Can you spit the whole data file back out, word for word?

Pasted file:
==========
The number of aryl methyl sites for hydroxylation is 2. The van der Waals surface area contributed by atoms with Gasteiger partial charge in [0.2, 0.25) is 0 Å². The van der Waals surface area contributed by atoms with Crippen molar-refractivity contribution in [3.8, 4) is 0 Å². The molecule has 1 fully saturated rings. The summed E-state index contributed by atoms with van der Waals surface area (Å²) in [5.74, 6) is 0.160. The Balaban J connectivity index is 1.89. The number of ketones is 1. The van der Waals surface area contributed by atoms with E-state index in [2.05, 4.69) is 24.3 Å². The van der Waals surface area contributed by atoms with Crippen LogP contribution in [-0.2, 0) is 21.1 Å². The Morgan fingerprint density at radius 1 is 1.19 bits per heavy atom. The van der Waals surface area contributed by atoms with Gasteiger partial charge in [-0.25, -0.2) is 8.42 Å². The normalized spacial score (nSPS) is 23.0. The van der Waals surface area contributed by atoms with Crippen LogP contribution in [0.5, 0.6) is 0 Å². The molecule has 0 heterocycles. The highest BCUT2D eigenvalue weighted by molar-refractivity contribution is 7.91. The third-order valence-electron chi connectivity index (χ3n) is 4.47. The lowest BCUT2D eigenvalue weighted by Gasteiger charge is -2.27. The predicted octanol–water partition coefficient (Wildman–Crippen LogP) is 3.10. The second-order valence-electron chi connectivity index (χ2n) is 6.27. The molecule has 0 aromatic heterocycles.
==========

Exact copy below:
The number of aryl methyl sites for hydroxylation is 2. The van der Waals surface area contributed by atoms with Gasteiger partial charge in [0.2, 0.25) is 0 Å². The van der Waals surface area contributed by atoms with Crippen molar-refractivity contribution in [3.8, 4) is 0 Å². The molecule has 1 fully saturated rings. The summed E-state index contributed by atoms with van der Waals surface area (Å²) in [5.74, 6) is 0.160. The Balaban J connectivity index is 1.89. The number of ketones is 1. The van der Waals surface area contributed by atoms with E-state index in [2.05, 4.69) is 24.3 Å². The van der Waals surface area contributed by atoms with Crippen LogP contribution in [-0.2, 0) is 21.1 Å². The Morgan fingerprint density at radius 1 is 1.19 bits per heavy atom. The van der Waals surface area contributed by atoms with Gasteiger partial charge in [-0.25, -0.2) is 8.42 Å². The normalized spacial score (nSPS) is 23.0. The van der Waals surface area contributed by atoms with Crippen LogP contribution in [0.5, 0.6) is 0 Å². The molecule has 0 heterocycles. The highest BCUT2D eigenvalue weighted by molar-refractivity contribution is 7.91. The third-order valence-electron chi connectivity index (χ3n) is 4.47. The lowest BCUT2D eigenvalue weighted by Gasteiger charge is -2.27. The predicted octanol–water partition coefficient (Wildman–Crippen LogP) is 3.10. The second-order valence-electron chi connectivity index (χ2n) is 6.27. The molecule has 0 aromatic heterocycles.